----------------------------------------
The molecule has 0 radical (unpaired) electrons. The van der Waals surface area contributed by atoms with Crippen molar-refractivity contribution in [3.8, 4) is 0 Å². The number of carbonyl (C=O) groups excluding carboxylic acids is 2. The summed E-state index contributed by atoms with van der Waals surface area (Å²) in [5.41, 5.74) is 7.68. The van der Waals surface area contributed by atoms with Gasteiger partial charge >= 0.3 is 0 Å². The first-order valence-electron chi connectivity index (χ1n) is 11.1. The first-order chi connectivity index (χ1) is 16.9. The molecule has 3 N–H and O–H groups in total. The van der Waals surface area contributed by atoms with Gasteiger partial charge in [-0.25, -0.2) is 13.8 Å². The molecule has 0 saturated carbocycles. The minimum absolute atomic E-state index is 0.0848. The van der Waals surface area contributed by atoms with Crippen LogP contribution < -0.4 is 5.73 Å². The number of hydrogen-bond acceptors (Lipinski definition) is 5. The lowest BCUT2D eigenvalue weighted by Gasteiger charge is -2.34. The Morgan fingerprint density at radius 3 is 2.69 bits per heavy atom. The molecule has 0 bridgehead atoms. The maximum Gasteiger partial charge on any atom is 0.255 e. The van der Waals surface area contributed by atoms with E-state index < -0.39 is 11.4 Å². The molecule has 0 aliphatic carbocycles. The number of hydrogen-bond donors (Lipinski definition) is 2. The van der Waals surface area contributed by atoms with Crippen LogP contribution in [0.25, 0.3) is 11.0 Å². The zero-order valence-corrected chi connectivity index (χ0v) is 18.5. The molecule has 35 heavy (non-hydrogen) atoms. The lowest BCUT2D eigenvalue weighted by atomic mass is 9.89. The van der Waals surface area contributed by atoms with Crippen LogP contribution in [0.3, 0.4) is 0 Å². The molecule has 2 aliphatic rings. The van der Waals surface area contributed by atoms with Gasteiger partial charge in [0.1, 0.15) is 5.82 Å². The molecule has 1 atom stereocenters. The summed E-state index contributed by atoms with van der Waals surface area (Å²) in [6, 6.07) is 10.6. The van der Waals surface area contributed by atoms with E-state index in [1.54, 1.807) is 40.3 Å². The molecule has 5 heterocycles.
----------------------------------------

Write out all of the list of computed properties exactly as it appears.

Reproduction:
The molecule has 0 radical (unpaired) electrons. The van der Waals surface area contributed by atoms with Crippen molar-refractivity contribution in [3.8, 4) is 0 Å². The number of carbonyl (C=O) groups excluding carboxylic acids is 2. The summed E-state index contributed by atoms with van der Waals surface area (Å²) in [5.41, 5.74) is 7.68. The van der Waals surface area contributed by atoms with Gasteiger partial charge >= 0.3 is 0 Å². The first-order valence-electron chi connectivity index (χ1n) is 11.1. The first-order chi connectivity index (χ1) is 16.9. The molecule has 3 N–H and O–H groups in total. The van der Waals surface area contributed by atoms with Gasteiger partial charge in [-0.25, -0.2) is 13.8 Å². The molecule has 0 saturated carbocycles. The minimum absolute atomic E-state index is 0.0848. The van der Waals surface area contributed by atoms with Crippen LogP contribution < -0.4 is 5.73 Å². The number of hydrogen-bond acceptors (Lipinski definition) is 5. The lowest BCUT2D eigenvalue weighted by Gasteiger charge is -2.34. The Morgan fingerprint density at radius 3 is 2.69 bits per heavy atom. The molecule has 0 bridgehead atoms. The maximum Gasteiger partial charge on any atom is 0.255 e. The van der Waals surface area contributed by atoms with E-state index < -0.39 is 11.4 Å². The molecule has 0 aliphatic carbocycles. The number of hydrogen-bond donors (Lipinski definition) is 2. The van der Waals surface area contributed by atoms with Crippen LogP contribution in [0.25, 0.3) is 11.0 Å². The zero-order valence-corrected chi connectivity index (χ0v) is 18.5. The molecule has 35 heavy (non-hydrogen) atoms. The lowest BCUT2D eigenvalue weighted by atomic mass is 9.89. The van der Waals surface area contributed by atoms with Crippen LogP contribution in [0.3, 0.4) is 0 Å². The molecule has 2 aliphatic rings. The van der Waals surface area contributed by atoms with Gasteiger partial charge in [0.1, 0.15) is 5.82 Å². The molecule has 1 atom stereocenters. The summed E-state index contributed by atoms with van der Waals surface area (Å²) in [6, 6.07) is 10.6. The van der Waals surface area contributed by atoms with E-state index in [1.54, 1.807) is 40.3 Å². The molecule has 5 heterocycles.